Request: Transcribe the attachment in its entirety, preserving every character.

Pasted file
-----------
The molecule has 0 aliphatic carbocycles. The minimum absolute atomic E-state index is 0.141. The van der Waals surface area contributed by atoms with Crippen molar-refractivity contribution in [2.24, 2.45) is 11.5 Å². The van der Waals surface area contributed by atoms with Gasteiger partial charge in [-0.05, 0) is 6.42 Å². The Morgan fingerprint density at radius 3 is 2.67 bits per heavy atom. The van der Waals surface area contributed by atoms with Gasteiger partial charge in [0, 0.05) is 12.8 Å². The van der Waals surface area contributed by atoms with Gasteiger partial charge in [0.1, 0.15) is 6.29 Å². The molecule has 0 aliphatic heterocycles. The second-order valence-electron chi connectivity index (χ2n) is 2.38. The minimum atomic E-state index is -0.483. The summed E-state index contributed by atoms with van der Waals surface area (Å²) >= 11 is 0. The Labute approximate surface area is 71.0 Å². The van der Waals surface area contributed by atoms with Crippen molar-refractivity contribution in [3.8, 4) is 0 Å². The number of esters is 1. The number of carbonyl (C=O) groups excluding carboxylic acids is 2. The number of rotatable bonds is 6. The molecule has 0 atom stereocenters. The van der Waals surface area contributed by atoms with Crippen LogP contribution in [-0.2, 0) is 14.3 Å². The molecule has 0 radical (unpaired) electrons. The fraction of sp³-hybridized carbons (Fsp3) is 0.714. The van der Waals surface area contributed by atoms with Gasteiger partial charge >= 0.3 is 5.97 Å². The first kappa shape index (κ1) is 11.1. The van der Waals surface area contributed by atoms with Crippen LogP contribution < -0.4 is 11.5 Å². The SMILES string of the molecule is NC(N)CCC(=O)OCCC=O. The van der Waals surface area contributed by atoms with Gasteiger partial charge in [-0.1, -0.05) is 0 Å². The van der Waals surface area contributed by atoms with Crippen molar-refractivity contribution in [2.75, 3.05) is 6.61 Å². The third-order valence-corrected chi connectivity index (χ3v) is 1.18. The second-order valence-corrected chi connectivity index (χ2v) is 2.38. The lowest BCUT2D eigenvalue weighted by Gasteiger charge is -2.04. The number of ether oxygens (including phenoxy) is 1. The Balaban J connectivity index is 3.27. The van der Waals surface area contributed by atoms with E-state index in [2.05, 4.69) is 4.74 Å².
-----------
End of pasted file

The molecule has 0 aliphatic carbocycles. The minimum absolute atomic E-state index is 0.141. The van der Waals surface area contributed by atoms with Crippen molar-refractivity contribution in [2.24, 2.45) is 11.5 Å². The van der Waals surface area contributed by atoms with Gasteiger partial charge in [-0.05, 0) is 6.42 Å². The Morgan fingerprint density at radius 3 is 2.67 bits per heavy atom. The van der Waals surface area contributed by atoms with Gasteiger partial charge in [0, 0.05) is 12.8 Å². The van der Waals surface area contributed by atoms with Gasteiger partial charge in [0.1, 0.15) is 6.29 Å². The molecule has 0 aliphatic heterocycles. The second-order valence-electron chi connectivity index (χ2n) is 2.38. The minimum atomic E-state index is -0.483. The summed E-state index contributed by atoms with van der Waals surface area (Å²) >= 11 is 0. The Labute approximate surface area is 71.0 Å². The van der Waals surface area contributed by atoms with Crippen molar-refractivity contribution in [3.8, 4) is 0 Å². The number of esters is 1. The number of carbonyl (C=O) groups excluding carboxylic acids is 2. The number of rotatable bonds is 6. The molecule has 0 atom stereocenters. The van der Waals surface area contributed by atoms with Crippen LogP contribution in [-0.2, 0) is 14.3 Å². The molecule has 0 radical (unpaired) electrons. The fraction of sp³-hybridized carbons (Fsp3) is 0.714. The van der Waals surface area contributed by atoms with Gasteiger partial charge >= 0.3 is 5.97 Å². The first kappa shape index (κ1) is 11.1. The van der Waals surface area contributed by atoms with Crippen LogP contribution < -0.4 is 11.5 Å². The SMILES string of the molecule is NC(N)CCC(=O)OCCC=O. The van der Waals surface area contributed by atoms with Gasteiger partial charge in [-0.1, -0.05) is 0 Å². The van der Waals surface area contributed by atoms with Crippen molar-refractivity contribution in [2.75, 3.05) is 6.61 Å². The third-order valence-corrected chi connectivity index (χ3v) is 1.18. The second-order valence-corrected chi connectivity index (χ2v) is 2.38. The lowest BCUT2D eigenvalue weighted by Gasteiger charge is -2.04. The number of ether oxygens (including phenoxy) is 1. The Balaban J connectivity index is 3.27. The van der Waals surface area contributed by atoms with E-state index in [2.05, 4.69) is 4.74 Å².